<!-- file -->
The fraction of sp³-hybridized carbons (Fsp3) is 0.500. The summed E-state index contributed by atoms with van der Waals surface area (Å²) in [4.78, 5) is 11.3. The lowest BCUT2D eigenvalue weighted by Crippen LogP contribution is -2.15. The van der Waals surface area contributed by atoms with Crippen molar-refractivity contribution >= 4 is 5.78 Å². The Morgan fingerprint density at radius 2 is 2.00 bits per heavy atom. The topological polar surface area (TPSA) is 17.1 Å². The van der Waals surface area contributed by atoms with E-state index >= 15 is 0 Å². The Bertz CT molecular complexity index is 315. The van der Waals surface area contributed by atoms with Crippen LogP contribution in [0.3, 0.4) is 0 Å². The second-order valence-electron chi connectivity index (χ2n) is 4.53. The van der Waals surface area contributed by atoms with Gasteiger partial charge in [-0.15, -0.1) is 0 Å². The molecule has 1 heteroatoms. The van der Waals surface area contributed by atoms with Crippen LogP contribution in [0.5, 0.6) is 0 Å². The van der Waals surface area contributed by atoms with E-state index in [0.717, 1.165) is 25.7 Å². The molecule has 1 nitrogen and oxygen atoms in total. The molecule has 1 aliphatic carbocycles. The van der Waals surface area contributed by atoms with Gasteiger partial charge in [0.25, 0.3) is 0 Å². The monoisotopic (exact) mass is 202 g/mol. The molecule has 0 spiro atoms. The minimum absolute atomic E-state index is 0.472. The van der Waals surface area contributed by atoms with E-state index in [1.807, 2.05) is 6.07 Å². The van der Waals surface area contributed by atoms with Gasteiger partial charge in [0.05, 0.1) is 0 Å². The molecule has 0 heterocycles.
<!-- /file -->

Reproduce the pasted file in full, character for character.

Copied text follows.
The fraction of sp³-hybridized carbons (Fsp3) is 0.500. The summed E-state index contributed by atoms with van der Waals surface area (Å²) in [4.78, 5) is 11.3. The lowest BCUT2D eigenvalue weighted by Crippen LogP contribution is -2.15. The van der Waals surface area contributed by atoms with Crippen molar-refractivity contribution >= 4 is 5.78 Å². The Morgan fingerprint density at radius 2 is 2.00 bits per heavy atom. The topological polar surface area (TPSA) is 17.1 Å². The van der Waals surface area contributed by atoms with E-state index >= 15 is 0 Å². The Bertz CT molecular complexity index is 315. The van der Waals surface area contributed by atoms with Crippen LogP contribution in [0.3, 0.4) is 0 Å². The second-order valence-electron chi connectivity index (χ2n) is 4.53. The van der Waals surface area contributed by atoms with Gasteiger partial charge in [-0.15, -0.1) is 0 Å². The molecule has 1 heteroatoms. The van der Waals surface area contributed by atoms with Crippen LogP contribution in [0.5, 0.6) is 0 Å². The van der Waals surface area contributed by atoms with E-state index in [0.717, 1.165) is 25.7 Å². The molecule has 1 nitrogen and oxygen atoms in total. The molecule has 1 aliphatic carbocycles. The van der Waals surface area contributed by atoms with Gasteiger partial charge in [0.25, 0.3) is 0 Å². The monoisotopic (exact) mass is 202 g/mol. The molecule has 0 spiro atoms. The minimum absolute atomic E-state index is 0.472. The van der Waals surface area contributed by atoms with E-state index in [1.807, 2.05) is 6.07 Å². The van der Waals surface area contributed by atoms with Gasteiger partial charge in [0.05, 0.1) is 0 Å². The molecule has 0 heterocycles.